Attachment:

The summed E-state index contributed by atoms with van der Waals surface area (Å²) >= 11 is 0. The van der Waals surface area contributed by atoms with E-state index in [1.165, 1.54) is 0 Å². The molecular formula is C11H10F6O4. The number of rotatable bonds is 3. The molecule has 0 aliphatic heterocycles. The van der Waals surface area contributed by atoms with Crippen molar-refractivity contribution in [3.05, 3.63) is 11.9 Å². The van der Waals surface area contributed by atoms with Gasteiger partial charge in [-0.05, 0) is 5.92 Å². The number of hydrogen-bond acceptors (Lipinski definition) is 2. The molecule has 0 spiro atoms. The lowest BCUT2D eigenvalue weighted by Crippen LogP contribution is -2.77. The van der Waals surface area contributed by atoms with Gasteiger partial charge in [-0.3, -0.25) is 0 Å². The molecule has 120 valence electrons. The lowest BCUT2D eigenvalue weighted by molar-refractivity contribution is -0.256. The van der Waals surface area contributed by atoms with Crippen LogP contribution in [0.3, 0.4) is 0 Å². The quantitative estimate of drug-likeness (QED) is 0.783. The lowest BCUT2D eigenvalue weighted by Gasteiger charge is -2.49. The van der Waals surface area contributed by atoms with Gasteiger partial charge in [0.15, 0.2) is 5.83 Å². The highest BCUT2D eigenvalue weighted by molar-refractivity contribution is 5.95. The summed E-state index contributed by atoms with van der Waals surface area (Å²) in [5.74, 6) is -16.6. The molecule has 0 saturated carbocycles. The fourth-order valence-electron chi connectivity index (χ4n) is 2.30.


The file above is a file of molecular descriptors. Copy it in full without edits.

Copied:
The summed E-state index contributed by atoms with van der Waals surface area (Å²) >= 11 is 0. The van der Waals surface area contributed by atoms with E-state index in [1.165, 1.54) is 0 Å². The molecular formula is C11H10F6O4. The number of rotatable bonds is 3. The molecule has 0 aliphatic heterocycles. The van der Waals surface area contributed by atoms with Crippen molar-refractivity contribution in [3.05, 3.63) is 11.9 Å². The van der Waals surface area contributed by atoms with Gasteiger partial charge in [-0.05, 0) is 5.92 Å². The number of hydrogen-bond acceptors (Lipinski definition) is 2. The molecule has 0 spiro atoms. The lowest BCUT2D eigenvalue weighted by Crippen LogP contribution is -2.77. The van der Waals surface area contributed by atoms with Gasteiger partial charge in [-0.3, -0.25) is 0 Å². The molecule has 120 valence electrons. The lowest BCUT2D eigenvalue weighted by molar-refractivity contribution is -0.256. The van der Waals surface area contributed by atoms with Crippen LogP contribution in [0.3, 0.4) is 0 Å². The quantitative estimate of drug-likeness (QED) is 0.783. The lowest BCUT2D eigenvalue weighted by Gasteiger charge is -2.49. The van der Waals surface area contributed by atoms with Gasteiger partial charge in [0.15, 0.2) is 5.83 Å². The highest BCUT2D eigenvalue weighted by molar-refractivity contribution is 5.95. The summed E-state index contributed by atoms with van der Waals surface area (Å²) in [5.74, 6) is -16.6. The molecule has 0 saturated carbocycles. The fourth-order valence-electron chi connectivity index (χ4n) is 2.30.